The Emergent Brain

Connecting dots for a global brain.

Archive for the ‘Microperspective’ Category

Botsman on Collaborative Consumption

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TEDx talk on the emergence of collective consumerism and the three current categories: Swap, share and redistribute! Think Ebay, CarShare and Recycling.

“Rachel Botsman is the co-author of “What’s Mine is Yours: The Rise of Collaborative Consumption” (Harper Collins, September 2010). Here, with a dazzlingly graphic display, she presents a compelling case for 21st Century sharing.”

Watch the video here.


Written by emergentbrain

28/09/2010 at 00:35

Posted in Microperspective

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Interaction of brain devices

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Following up on recent developments in reading brainwaves, the issue of a common platform for these brain devices is currently being discussed. A highly readable article in Technology Review highlights the benefits of a common platform:

“These scientific issues can be disambiguated by rudimentary brain coprocessors, built with readily available off-the-shelf components, that use recording technologies to assess how a given neural circuit perturbation alters brain dynamics. Such explorations may begin to reveal principles governing how best to control a circuit–revealing the neural targets and control strategies that most efficaciously lead to a goal brain state or behavioral effect, and thus pointing the way to new therapeutic strategies.”

An argument not mentioned in the article, but raised by Mindhacks, is increased security. However, with current developments of army research in the field one might ask if one standard platform is a realistic thought if the plan is to actively lead brain activity from the outside.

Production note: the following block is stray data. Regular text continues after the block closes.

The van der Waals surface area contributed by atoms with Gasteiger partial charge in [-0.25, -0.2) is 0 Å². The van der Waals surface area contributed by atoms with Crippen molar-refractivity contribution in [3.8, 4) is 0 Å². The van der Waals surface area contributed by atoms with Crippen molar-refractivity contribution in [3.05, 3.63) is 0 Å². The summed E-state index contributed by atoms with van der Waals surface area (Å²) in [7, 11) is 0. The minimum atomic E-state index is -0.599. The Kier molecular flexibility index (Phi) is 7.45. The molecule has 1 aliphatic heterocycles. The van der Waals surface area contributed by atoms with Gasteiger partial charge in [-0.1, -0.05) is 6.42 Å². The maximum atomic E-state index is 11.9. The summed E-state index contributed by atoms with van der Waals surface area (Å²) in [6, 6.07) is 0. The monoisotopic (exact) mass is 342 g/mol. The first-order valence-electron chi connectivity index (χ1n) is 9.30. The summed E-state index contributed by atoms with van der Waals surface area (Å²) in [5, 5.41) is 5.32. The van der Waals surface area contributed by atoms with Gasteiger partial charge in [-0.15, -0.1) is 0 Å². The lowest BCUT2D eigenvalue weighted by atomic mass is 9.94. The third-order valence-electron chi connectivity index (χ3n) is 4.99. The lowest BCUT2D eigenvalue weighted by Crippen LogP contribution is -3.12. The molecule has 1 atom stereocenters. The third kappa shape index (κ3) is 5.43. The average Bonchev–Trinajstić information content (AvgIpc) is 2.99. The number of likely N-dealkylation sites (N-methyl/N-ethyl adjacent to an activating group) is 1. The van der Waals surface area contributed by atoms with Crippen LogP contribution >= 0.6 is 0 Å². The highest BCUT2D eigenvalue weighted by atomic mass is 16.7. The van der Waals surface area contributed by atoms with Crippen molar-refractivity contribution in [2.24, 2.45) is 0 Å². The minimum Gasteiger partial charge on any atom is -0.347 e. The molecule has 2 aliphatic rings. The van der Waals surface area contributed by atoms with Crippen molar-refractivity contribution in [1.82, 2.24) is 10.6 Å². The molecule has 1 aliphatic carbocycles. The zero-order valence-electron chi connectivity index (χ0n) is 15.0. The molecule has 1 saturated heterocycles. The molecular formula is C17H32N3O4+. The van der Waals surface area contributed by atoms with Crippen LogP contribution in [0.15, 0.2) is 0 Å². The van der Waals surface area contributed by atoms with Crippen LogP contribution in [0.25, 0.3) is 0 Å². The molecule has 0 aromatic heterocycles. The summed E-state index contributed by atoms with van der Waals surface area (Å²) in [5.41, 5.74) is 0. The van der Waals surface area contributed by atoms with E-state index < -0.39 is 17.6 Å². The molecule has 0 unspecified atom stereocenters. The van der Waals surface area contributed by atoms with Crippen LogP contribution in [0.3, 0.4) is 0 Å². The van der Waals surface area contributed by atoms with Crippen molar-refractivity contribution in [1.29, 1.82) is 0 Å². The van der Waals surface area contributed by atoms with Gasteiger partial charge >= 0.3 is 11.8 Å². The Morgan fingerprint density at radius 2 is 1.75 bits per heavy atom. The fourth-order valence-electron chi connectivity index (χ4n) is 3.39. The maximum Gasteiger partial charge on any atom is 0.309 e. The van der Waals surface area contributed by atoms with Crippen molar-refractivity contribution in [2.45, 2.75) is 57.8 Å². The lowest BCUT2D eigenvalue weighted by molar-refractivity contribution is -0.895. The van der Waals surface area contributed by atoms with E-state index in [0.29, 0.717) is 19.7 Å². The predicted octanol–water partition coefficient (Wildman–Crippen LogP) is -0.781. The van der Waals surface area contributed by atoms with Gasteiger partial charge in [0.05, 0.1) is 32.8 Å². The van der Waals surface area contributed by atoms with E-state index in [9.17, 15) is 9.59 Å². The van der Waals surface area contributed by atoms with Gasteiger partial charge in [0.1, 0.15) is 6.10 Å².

It seems that in these systems built to alter brain activity, we will necessarily see two different developments: Outside control via usable devices like headsets that can easily be shared, changed and synced, and inside control via planted devices that can interact with other components but might not necessarily be built to be an open system sharing its data with others.  While the latter could thus be used to “control the nodes”, it is the former that can enhance the nodes in a collective brain and thus lead to a more intelligent approach towards collective intelligence sharing and cooperation.

Written by emergentbrain

23/09/2010 at 14:06

Johnson on the emergence of ideas

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Ideas are networks and develop in (liquid) networks. They emerge in open innovative systems.

Via TED Talks:

“People often credit their ideas to individual “Eureka!” moments. But Steven Johnson shows how history tells a different story. His fascinating tour takes us from the “liquid networks” of London’s coffee houses to Charles Darwin’s long, slow hunch to today’s high-velocity web.”

Watch the video here or below:

Mentioned in the talk is Matt Ridley’s talk earlier on the same topic.

Written by emergentbrain

23/09/2010 at 00:47

Ridley on the emergence of ideas

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The exchange of ideas creates  highly specialized system based on comparative advantage, community and collaboration. And highly specialized systems can only sustain via a collective brain – where individuals can create things they don’t understand. They are just the nodes, the neurons in this collective brain. And we are surely accelerating the rate of innovation – an innovation beyond our personal capabilities.

Via TED Talks:

“At TEDGlobal 2010, author Matt Ridley shows how, throughout history, the engine of human progress has been the meeting and mating of ideas to make new ideas. It’s not important how clever individuals are, he says; what really matters is how smart the collective brain is.”